Atopic Dermatitis / Eczema
Atopic dermatitis, also known as eczema, is a common inflammatory condition characterized by
an inflamed rash with itching, scaling, and sometimes blisters. Atopic dermatitis can present
anywhere on the body and tends to favor the face, arms, and legs. Itching and irritation of the skin
are the most common symptoms, and severity can vary from one person to another. Patients with
a history of asthma or allergies may experience more severe symptoms. Repeat scratching or
rubbing of the skin can result in oozing, crusting and thickening of the skin. Individuals with
severely dry skin may also develop painful cracks or fissures.
Atopic dermatitis (AD) can affect people of all ages and backgrounds. It is thought to be caused by an abnormality of the body’s immune system (often due to over-activity of a specific part of the immune system) and its interaction with the environment. This condition is very common in children and usually presents before the age of five. Although there are various treatment options, atopic dermatitis tends to be chronic and recurring with periodic flares. Patients often have sensitive skin which can be easily aggravated by environmental factors such dry weather, excessive moisture, household cleaning products, harsh soaps, plants & vegetation, etc. Approximately 60% of children may outgrow eczema by early adulthood, although it can persist in to adulthood. Adults with eczema tend to have a more chronic and relapsing course. There are also different subtypes of eczema:
Asteatotic Dermatitis: Eczema which is often associated with dry skin. Patients may experience small cracks and fissures with inflammation of the skin. Often flares during the winter when the weather is dry and cooler.
Contact Dermatitis: Inflammation of the skin due to environmental allergens and irritants. Causes may include: perfumes & fragrances, household cleaning products & detergents, cosmetics, jewelry (often nickel), weeds & plants, fabrics, leather, and rubber. Sometimes patch testing may be needed to help identify a specific allergen.
Dyshidrotic Dermatitis: Eczema which may involve the sweat glands of hands and feet. Patients may experience inflamed skin with small vesicles which can itch severely. This condition may flare with repeat hand washing or excessive moisture.
Nummular Dermatitis: Common form of eczema which can present as round patches of inflamed itchy skin. Although this condition can present anywhere, it tends to favor the arms and legs, and usually flares during winter time. Nummular dermatitis is commonly mistaken for ringworm due to its round configuration.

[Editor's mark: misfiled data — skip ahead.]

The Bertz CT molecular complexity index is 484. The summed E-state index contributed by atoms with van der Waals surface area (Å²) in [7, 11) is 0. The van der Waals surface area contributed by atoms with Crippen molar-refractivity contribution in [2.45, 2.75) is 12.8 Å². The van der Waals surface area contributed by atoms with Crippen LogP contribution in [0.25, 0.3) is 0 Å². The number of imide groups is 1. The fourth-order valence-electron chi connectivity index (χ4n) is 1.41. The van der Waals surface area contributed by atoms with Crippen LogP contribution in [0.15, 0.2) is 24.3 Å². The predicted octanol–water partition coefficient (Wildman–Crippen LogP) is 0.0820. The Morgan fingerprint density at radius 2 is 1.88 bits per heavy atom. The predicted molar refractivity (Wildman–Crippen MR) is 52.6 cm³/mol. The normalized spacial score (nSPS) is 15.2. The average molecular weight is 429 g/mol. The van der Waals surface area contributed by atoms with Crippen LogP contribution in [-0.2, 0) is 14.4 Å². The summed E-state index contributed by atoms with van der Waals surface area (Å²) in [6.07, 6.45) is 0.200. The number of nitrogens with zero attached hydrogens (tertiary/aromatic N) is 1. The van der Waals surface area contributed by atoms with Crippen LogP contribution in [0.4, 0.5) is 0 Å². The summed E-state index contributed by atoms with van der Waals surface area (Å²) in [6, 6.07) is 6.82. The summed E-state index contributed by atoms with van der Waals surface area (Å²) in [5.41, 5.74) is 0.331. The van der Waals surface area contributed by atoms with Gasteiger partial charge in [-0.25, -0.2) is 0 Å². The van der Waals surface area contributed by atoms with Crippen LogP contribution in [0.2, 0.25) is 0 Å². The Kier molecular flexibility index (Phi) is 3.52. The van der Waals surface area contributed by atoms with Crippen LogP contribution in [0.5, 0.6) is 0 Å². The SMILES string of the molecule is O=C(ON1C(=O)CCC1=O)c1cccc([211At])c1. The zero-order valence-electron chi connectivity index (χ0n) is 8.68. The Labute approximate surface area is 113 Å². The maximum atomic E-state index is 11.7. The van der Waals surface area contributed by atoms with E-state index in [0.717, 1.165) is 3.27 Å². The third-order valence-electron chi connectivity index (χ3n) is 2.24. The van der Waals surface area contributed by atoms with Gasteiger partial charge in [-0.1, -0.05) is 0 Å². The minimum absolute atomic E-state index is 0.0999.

Treatment of Atopic Dermatitis
Treatment of atopic dermatitis is aimed at reducing inflammation, irritation, and dryness of the skin. Mild cases may be controlled with over-the-counter hydrocortisone creams, moisturizers, and antihistamines. It’s important to avoid any known triggers or allergens that can irritate the skin. More persistent cases can be controlled with prescription medications including steroid creams & ointments, non-steroidal anti-inflammatory creams, corticosteroid injections or pills, light therapy, and other systemic medications. Steroid creams and ointments are considered the standard of care for the treatment of eczema, although there is the risk of thinning and atrophy of the skin with extended use of strong steroids. High potency corticosteroid creams should not be applied to the face, underarms or genitals where the skin is naturally thin. Lower strength steroid creams may be prescribed for such sensitive areas. In addition to topical corticosteroids, frequent moisturization and avoiding triggers are key factors in controlling atopic dermatitis. It’s also important to avoid scratching or picking at the skin as this can exacerbate your condition and increase the risk of secondary infection. Instead of scratching, cool compresses (towel soaked in cool water) can be used on top of your medications to help soothe and calm the skin.
In more severe cases where prescription creams or ointments may not be enough, oral immunosuppressant medications may be prescribed. These medications work by suppressing the hyperactive immune response that is responsible for causing eczema. Although these medications are effective in controlling severe eczema, patients on these medications will need close monitoring due to potential risks and side effects. Depending on your skin type and the severity of your condition, a dermatologist can determine which treatment options are appropriate for you.